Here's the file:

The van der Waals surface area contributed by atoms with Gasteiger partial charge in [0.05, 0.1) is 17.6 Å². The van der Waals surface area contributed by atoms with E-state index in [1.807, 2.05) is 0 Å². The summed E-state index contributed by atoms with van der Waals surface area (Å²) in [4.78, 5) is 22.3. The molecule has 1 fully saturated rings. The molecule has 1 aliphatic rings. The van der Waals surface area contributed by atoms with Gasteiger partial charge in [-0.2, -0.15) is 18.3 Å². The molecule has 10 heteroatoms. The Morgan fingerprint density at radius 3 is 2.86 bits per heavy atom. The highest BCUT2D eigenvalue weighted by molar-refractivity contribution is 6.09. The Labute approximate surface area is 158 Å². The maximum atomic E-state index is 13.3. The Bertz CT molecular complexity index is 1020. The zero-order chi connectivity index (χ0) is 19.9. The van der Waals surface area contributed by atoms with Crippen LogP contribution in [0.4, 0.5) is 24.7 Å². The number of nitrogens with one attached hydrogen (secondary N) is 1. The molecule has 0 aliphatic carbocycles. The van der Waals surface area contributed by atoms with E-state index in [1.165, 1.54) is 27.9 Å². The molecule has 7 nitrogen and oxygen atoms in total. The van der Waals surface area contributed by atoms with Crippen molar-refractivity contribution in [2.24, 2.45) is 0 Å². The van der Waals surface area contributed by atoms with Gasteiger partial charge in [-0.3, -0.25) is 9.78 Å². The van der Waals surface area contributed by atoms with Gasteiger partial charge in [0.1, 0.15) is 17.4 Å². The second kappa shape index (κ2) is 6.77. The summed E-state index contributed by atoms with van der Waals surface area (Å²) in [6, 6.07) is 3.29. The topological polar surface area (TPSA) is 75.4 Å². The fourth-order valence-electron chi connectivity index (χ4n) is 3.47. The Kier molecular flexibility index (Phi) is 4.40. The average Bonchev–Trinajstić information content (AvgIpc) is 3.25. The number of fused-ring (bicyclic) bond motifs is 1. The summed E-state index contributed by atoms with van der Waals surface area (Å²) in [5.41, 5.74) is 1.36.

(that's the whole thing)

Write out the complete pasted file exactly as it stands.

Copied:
The van der Waals surface area contributed by atoms with Gasteiger partial charge in [0.05, 0.1) is 17.6 Å². The van der Waals surface area contributed by atoms with E-state index in [1.807, 2.05) is 0 Å². The summed E-state index contributed by atoms with van der Waals surface area (Å²) in [4.78, 5) is 22.3. The molecule has 1 fully saturated rings. The molecule has 1 aliphatic rings. The van der Waals surface area contributed by atoms with Gasteiger partial charge in [-0.2, -0.15) is 18.3 Å². The molecule has 10 heteroatoms. The Morgan fingerprint density at radius 3 is 2.86 bits per heavy atom. The highest BCUT2D eigenvalue weighted by molar-refractivity contribution is 6.09. The Labute approximate surface area is 158 Å². The maximum atomic E-state index is 13.3. The Bertz CT molecular complexity index is 1020. The zero-order chi connectivity index (χ0) is 19.9. The van der Waals surface area contributed by atoms with Crippen LogP contribution in [0.4, 0.5) is 24.7 Å². The number of nitrogens with one attached hydrogen (secondary N) is 1. The molecule has 0 aliphatic carbocycles. The van der Waals surface area contributed by atoms with E-state index in [1.165, 1.54) is 27.9 Å². The molecule has 7 nitrogen and oxygen atoms in total. The van der Waals surface area contributed by atoms with Crippen molar-refractivity contribution in [2.24, 2.45) is 0 Å². The van der Waals surface area contributed by atoms with Gasteiger partial charge in [-0.3, -0.25) is 9.78 Å². The van der Waals surface area contributed by atoms with Gasteiger partial charge in [0.1, 0.15) is 17.4 Å². The second kappa shape index (κ2) is 6.77. The summed E-state index contributed by atoms with van der Waals surface area (Å²) in [6, 6.07) is 3.29. The topological polar surface area (TPSA) is 75.4 Å². The fourth-order valence-electron chi connectivity index (χ4n) is 3.47. The Kier molecular flexibility index (Phi) is 4.40. The average Bonchev–Trinajstić information content (AvgIpc) is 3.25. The number of fused-ring (bicyclic) bond motifs is 1. The summed E-state index contributed by atoms with van der Waals surface area (Å²) in [5.41, 5.74) is 1.36.